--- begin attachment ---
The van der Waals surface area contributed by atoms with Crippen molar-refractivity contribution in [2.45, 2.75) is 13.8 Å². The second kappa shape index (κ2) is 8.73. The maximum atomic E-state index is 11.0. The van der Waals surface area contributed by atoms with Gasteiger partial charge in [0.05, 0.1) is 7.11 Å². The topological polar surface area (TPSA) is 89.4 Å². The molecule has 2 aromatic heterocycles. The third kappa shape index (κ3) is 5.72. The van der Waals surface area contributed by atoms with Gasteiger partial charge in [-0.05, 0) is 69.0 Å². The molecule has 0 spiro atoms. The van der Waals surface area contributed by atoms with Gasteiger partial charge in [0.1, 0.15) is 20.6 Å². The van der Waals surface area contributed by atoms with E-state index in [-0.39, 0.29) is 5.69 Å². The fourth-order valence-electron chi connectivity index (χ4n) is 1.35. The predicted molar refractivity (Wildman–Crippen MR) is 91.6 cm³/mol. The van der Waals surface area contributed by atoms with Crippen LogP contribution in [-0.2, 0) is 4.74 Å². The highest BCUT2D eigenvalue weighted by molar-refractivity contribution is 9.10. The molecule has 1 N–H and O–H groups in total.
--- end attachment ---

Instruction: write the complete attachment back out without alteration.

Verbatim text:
The van der Waals surface area contributed by atoms with Crippen molar-refractivity contribution in [2.45, 2.75) is 13.8 Å². The second kappa shape index (κ2) is 8.73. The maximum atomic E-state index is 11.0. The van der Waals surface area contributed by atoms with Gasteiger partial charge in [0.05, 0.1) is 7.11 Å². The topological polar surface area (TPSA) is 89.4 Å². The molecule has 2 aromatic heterocycles. The third kappa shape index (κ3) is 5.72. The van der Waals surface area contributed by atoms with Gasteiger partial charge in [-0.05, 0) is 69.0 Å². The molecule has 0 spiro atoms. The van der Waals surface area contributed by atoms with Gasteiger partial charge in [0.1, 0.15) is 20.6 Å². The van der Waals surface area contributed by atoms with E-state index in [-0.39, 0.29) is 5.69 Å². The fourth-order valence-electron chi connectivity index (χ4n) is 1.35. The predicted molar refractivity (Wildman–Crippen MR) is 91.6 cm³/mol. The van der Waals surface area contributed by atoms with Crippen LogP contribution in [-0.2, 0) is 4.74 Å². The highest BCUT2D eigenvalue weighted by molar-refractivity contribution is 9.10. The molecule has 1 N–H and O–H groups in total.